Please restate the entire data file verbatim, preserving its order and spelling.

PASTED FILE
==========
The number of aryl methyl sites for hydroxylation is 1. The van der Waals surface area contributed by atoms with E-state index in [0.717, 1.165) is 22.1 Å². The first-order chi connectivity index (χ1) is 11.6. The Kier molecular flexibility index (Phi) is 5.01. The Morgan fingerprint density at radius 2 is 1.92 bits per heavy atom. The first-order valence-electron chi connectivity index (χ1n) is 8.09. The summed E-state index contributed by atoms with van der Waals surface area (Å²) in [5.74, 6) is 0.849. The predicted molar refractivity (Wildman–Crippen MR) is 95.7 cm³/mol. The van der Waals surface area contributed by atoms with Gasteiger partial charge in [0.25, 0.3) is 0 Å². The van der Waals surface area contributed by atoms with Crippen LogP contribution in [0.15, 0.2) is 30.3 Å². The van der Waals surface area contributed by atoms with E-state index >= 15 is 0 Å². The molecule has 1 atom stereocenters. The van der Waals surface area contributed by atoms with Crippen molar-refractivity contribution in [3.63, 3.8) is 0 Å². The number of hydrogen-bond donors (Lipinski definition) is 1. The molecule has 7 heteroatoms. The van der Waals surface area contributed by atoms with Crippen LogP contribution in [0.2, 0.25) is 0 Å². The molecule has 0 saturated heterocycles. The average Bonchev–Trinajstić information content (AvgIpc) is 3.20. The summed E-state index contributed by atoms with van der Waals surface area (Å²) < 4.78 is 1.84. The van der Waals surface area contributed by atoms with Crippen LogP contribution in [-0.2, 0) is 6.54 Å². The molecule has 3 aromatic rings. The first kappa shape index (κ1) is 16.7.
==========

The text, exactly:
The number of aryl methyl sites for hydroxylation is 1. The van der Waals surface area contributed by atoms with E-state index in [0.717, 1.165) is 22.1 Å². The first-order chi connectivity index (χ1) is 11.6. The Kier molecular flexibility index (Phi) is 5.01. The Morgan fingerprint density at radius 2 is 1.92 bits per heavy atom. The first-order valence-electron chi connectivity index (χ1n) is 8.09. The summed E-state index contributed by atoms with van der Waals surface area (Å²) in [5.74, 6) is 0.849. The predicted molar refractivity (Wildman–Crippen MR) is 95.7 cm³/mol. The van der Waals surface area contributed by atoms with Gasteiger partial charge in [0.25, 0.3) is 0 Å². The van der Waals surface area contributed by atoms with Crippen LogP contribution in [0.15, 0.2) is 30.3 Å². The van der Waals surface area contributed by atoms with E-state index >= 15 is 0 Å². The molecule has 1 atom stereocenters. The van der Waals surface area contributed by atoms with Crippen molar-refractivity contribution in [3.63, 3.8) is 0 Å². The number of hydrogen-bond donors (Lipinski definition) is 1. The molecule has 7 heteroatoms. The van der Waals surface area contributed by atoms with Crippen LogP contribution in [0.2, 0.25) is 0 Å². The molecule has 0 saturated heterocycles. The average Bonchev–Trinajstić information content (AvgIpc) is 3.20. The summed E-state index contributed by atoms with van der Waals surface area (Å²) < 4.78 is 1.84. The van der Waals surface area contributed by atoms with Crippen LogP contribution in [-0.2, 0) is 6.54 Å². The molecule has 3 aromatic rings. The first kappa shape index (κ1) is 16.7.